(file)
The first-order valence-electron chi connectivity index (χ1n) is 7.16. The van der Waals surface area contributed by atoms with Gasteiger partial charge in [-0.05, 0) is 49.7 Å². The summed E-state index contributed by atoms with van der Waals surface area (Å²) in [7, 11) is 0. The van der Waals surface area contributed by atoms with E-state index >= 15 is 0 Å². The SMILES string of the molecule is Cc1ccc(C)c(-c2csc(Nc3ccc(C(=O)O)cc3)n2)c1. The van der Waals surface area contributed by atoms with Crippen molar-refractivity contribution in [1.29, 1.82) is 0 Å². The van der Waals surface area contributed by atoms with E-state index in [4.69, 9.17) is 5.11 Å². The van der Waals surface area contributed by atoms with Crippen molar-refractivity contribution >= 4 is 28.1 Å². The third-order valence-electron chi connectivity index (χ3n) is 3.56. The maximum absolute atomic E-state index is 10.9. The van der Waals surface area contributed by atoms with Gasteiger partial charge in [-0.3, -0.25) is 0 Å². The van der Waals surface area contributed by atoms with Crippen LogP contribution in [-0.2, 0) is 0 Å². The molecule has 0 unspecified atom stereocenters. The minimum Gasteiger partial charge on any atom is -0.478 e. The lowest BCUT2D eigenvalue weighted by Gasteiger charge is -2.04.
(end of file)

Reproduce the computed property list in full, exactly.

The first-order valence-electron chi connectivity index (χ1n) is 7.16. The van der Waals surface area contributed by atoms with Gasteiger partial charge in [-0.05, 0) is 49.7 Å². The summed E-state index contributed by atoms with van der Waals surface area (Å²) in [7, 11) is 0. The van der Waals surface area contributed by atoms with E-state index >= 15 is 0 Å². The SMILES string of the molecule is Cc1ccc(C)c(-c2csc(Nc3ccc(C(=O)O)cc3)n2)c1. The van der Waals surface area contributed by atoms with Crippen molar-refractivity contribution in [1.29, 1.82) is 0 Å². The van der Waals surface area contributed by atoms with E-state index in [4.69, 9.17) is 5.11 Å². The van der Waals surface area contributed by atoms with Crippen molar-refractivity contribution >= 4 is 28.1 Å². The third-order valence-electron chi connectivity index (χ3n) is 3.56. The maximum absolute atomic E-state index is 10.9. The van der Waals surface area contributed by atoms with Gasteiger partial charge in [-0.3, -0.25) is 0 Å². The van der Waals surface area contributed by atoms with Crippen LogP contribution in [-0.2, 0) is 0 Å². The molecule has 0 unspecified atom stereocenters. The minimum Gasteiger partial charge on any atom is -0.478 e. The lowest BCUT2D eigenvalue weighted by Gasteiger charge is -2.04.